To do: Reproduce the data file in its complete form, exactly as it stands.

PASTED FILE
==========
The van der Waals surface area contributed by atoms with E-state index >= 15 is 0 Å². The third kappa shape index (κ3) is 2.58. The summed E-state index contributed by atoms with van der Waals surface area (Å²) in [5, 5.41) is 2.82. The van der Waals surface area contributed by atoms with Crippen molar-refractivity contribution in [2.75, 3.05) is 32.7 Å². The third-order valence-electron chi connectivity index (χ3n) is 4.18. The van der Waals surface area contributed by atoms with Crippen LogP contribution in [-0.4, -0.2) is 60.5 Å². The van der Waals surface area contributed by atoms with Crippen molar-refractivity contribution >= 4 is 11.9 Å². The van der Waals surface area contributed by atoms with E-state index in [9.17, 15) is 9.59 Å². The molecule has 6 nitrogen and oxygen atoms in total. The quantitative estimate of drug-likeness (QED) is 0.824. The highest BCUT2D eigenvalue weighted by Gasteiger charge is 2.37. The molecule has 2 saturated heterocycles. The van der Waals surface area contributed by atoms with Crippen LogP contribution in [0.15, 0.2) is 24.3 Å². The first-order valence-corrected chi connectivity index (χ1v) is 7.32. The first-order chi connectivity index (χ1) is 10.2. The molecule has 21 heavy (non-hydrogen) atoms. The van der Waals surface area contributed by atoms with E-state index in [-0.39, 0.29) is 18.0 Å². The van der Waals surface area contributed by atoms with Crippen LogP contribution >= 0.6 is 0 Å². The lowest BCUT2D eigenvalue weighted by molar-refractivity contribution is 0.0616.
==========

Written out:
The van der Waals surface area contributed by atoms with E-state index >= 15 is 0 Å². The third kappa shape index (κ3) is 2.58. The summed E-state index contributed by atoms with van der Waals surface area (Å²) in [5, 5.41) is 2.82. The van der Waals surface area contributed by atoms with Crippen molar-refractivity contribution in [2.75, 3.05) is 32.7 Å². The third-order valence-electron chi connectivity index (χ3n) is 4.18. The van der Waals surface area contributed by atoms with Crippen LogP contribution in [-0.4, -0.2) is 60.5 Å². The van der Waals surface area contributed by atoms with Crippen molar-refractivity contribution >= 4 is 11.9 Å². The van der Waals surface area contributed by atoms with E-state index in [9.17, 15) is 9.59 Å². The molecule has 6 nitrogen and oxygen atoms in total. The quantitative estimate of drug-likeness (QED) is 0.824. The highest BCUT2D eigenvalue weighted by Gasteiger charge is 2.37. The molecule has 2 saturated heterocycles. The van der Waals surface area contributed by atoms with Crippen LogP contribution in [0.15, 0.2) is 24.3 Å². The first-order valence-corrected chi connectivity index (χ1v) is 7.32. The first-order chi connectivity index (χ1) is 10.2. The molecule has 21 heavy (non-hydrogen) atoms. The van der Waals surface area contributed by atoms with E-state index in [-0.39, 0.29) is 18.0 Å². The van der Waals surface area contributed by atoms with Crippen LogP contribution >= 0.6 is 0 Å². The lowest BCUT2D eigenvalue weighted by molar-refractivity contribution is 0.0616.